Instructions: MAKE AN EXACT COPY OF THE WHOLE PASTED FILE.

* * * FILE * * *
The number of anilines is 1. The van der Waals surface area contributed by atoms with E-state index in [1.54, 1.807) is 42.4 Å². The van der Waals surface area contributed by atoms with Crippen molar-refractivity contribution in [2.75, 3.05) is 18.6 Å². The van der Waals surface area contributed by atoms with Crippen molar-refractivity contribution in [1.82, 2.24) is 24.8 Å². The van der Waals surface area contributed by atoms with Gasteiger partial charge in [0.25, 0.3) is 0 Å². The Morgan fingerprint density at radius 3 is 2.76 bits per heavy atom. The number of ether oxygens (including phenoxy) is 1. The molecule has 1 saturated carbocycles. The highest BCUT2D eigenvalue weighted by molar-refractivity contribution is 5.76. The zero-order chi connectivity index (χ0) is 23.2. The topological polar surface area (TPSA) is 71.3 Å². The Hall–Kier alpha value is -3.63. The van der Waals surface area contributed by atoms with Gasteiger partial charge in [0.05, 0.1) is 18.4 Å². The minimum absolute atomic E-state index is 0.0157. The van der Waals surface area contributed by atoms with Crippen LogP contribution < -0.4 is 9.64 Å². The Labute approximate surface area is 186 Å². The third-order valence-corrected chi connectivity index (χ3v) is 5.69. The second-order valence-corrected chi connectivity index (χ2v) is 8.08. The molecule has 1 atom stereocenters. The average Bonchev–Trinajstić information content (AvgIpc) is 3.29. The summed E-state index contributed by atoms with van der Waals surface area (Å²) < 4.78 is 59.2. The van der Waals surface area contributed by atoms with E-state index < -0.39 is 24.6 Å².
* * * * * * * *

The number of anilines is 1. The van der Waals surface area contributed by atoms with E-state index in [1.54, 1.807) is 42.4 Å². The van der Waals surface area contributed by atoms with Crippen molar-refractivity contribution in [2.75, 3.05) is 18.6 Å². The van der Waals surface area contributed by atoms with Crippen molar-refractivity contribution in [1.82, 2.24) is 24.8 Å². The van der Waals surface area contributed by atoms with Gasteiger partial charge in [0.25, 0.3) is 0 Å². The Morgan fingerprint density at radius 3 is 2.76 bits per heavy atom. The number of ether oxygens (including phenoxy) is 1. The molecule has 1 saturated carbocycles. The highest BCUT2D eigenvalue weighted by molar-refractivity contribution is 5.76. The zero-order chi connectivity index (χ0) is 23.2. The topological polar surface area (TPSA) is 71.3 Å². The Hall–Kier alpha value is -3.63. The van der Waals surface area contributed by atoms with Gasteiger partial charge in [0.05, 0.1) is 18.4 Å². The minimum absolute atomic E-state index is 0.0157. The van der Waals surface area contributed by atoms with Crippen LogP contribution < -0.4 is 9.64 Å². The Labute approximate surface area is 186 Å². The third-order valence-corrected chi connectivity index (χ3v) is 5.69. The second-order valence-corrected chi connectivity index (χ2v) is 8.08. The molecule has 1 atom stereocenters. The average Bonchev–Trinajstić information content (AvgIpc) is 3.29. The summed E-state index contributed by atoms with van der Waals surface area (Å²) < 4.78 is 59.2. The van der Waals surface area contributed by atoms with E-state index < -0.39 is 24.6 Å².